HTML and CSS Reference
Some of the metadata elements we'll be covering in this chapter can't appear anywhere else in a
document except within the head element. That's one more good reason to include the element: it makes it
very clear where the header ends and your other content begins. You'll see a few more examples of the
head element in this chapter as we detail the metadata elements it contains.
The head element doesn't require any attributes.
The head element doesn't have any optional attributes.
Previous versions of HTML and XHTML had an optional profile attribute for the head
element, and its value was one or more URLs pointing to additional metadata profile
definitions that extend the metadata already inherent in HTML. The profile attribute is
obsolete in HTML5, and metadata profiles can be extended by the meta and link
elements instead (both covered in this chapter).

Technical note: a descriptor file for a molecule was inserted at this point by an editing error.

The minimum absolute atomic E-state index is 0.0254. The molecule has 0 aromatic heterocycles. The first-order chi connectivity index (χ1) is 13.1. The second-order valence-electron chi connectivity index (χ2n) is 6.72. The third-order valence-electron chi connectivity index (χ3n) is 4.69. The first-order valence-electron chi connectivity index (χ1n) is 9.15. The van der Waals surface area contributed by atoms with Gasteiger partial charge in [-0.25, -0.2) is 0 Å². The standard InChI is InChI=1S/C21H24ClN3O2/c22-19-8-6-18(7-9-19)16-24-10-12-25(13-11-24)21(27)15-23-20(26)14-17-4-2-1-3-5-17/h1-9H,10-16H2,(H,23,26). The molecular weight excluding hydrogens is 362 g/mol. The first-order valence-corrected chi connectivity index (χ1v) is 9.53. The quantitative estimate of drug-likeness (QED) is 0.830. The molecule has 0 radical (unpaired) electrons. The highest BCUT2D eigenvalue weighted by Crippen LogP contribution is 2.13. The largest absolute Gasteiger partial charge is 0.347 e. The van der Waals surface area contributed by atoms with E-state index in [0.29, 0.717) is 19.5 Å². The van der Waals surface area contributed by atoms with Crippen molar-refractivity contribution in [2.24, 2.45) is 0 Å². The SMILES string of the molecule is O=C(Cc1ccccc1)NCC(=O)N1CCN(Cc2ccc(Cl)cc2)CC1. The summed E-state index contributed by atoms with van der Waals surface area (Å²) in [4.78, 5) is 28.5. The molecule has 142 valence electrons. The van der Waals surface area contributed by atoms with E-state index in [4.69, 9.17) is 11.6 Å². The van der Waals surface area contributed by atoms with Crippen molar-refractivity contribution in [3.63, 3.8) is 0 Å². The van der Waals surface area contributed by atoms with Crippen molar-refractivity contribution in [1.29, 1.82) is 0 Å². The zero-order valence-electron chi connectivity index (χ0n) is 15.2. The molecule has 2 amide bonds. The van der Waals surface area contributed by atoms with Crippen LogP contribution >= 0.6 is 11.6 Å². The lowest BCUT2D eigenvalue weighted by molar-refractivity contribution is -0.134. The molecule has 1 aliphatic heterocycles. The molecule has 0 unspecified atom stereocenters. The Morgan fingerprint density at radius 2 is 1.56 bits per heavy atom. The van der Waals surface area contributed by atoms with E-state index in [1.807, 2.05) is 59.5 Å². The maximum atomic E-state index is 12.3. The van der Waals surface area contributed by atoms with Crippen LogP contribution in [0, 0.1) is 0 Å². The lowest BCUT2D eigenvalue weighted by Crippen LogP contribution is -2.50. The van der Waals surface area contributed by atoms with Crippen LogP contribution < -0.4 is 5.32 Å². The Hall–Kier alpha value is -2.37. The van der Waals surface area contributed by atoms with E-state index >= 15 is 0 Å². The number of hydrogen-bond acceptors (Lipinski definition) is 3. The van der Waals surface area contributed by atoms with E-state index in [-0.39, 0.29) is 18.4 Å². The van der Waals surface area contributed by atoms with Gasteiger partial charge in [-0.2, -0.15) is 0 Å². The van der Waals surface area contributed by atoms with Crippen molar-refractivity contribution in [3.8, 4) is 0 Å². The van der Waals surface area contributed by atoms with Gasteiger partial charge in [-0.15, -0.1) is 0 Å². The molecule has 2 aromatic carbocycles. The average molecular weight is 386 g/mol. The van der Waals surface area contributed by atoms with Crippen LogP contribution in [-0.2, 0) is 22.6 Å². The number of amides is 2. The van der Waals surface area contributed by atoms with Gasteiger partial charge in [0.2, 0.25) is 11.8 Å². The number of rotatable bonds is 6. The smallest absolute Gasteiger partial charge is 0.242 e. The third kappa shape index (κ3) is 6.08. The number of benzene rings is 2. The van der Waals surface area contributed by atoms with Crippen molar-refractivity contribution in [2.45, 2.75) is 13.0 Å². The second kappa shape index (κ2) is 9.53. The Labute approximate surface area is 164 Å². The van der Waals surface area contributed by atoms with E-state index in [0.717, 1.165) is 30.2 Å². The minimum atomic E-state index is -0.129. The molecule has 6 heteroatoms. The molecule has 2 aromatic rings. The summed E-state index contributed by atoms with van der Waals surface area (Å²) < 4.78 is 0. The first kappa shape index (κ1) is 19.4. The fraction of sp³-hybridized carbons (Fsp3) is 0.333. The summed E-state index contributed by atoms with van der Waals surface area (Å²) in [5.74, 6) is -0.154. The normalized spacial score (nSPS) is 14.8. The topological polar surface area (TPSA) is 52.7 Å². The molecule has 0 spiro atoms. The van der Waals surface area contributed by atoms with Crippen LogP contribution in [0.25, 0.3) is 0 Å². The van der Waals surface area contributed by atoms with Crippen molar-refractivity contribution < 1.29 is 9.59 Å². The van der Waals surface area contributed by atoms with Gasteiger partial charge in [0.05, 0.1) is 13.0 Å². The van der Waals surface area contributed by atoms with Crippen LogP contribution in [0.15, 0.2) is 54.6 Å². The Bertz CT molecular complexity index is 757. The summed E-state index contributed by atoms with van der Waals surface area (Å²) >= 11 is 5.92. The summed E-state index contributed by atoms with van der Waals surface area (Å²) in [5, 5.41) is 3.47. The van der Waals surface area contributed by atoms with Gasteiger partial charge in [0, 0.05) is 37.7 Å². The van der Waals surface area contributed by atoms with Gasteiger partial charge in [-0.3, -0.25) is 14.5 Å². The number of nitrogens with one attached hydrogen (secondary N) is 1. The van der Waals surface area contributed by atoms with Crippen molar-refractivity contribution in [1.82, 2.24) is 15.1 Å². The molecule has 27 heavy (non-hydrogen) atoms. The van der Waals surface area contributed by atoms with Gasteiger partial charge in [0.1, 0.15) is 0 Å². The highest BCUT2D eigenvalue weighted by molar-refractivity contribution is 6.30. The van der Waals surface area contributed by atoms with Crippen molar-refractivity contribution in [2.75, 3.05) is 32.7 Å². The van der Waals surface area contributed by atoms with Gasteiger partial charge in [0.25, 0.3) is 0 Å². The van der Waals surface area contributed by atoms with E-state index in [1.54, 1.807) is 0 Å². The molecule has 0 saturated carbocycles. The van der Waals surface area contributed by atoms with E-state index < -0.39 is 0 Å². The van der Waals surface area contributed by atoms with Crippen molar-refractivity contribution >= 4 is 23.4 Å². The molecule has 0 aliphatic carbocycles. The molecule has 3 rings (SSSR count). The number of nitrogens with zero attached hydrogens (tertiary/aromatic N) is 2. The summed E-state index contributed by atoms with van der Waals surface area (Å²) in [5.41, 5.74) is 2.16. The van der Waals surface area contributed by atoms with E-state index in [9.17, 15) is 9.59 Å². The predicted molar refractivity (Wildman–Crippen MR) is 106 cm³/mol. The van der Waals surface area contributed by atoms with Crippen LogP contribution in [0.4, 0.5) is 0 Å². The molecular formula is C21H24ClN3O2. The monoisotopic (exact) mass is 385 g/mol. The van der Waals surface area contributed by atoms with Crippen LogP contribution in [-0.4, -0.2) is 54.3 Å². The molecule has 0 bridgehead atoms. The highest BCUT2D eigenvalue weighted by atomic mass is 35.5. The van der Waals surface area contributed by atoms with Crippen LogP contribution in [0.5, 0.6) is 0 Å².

The title element provides a text title for the document. It appears as a child of the head element, and
there can be only one title per document. It's also a required element; every HTML document must have
exactly one title element.
Browsers display the contents of the title element in the browser window's title bar, and the page's tab
in browsers that offer tabbed browsing (like Safari does in Figure 3-1). The title also acts as the default
page name when a visitor bookmarks the page or saves it as a favorite, so it should describe the page
even when read out of context.
Figure 3-1. Browsers display the contents of a title element in tabs and title bars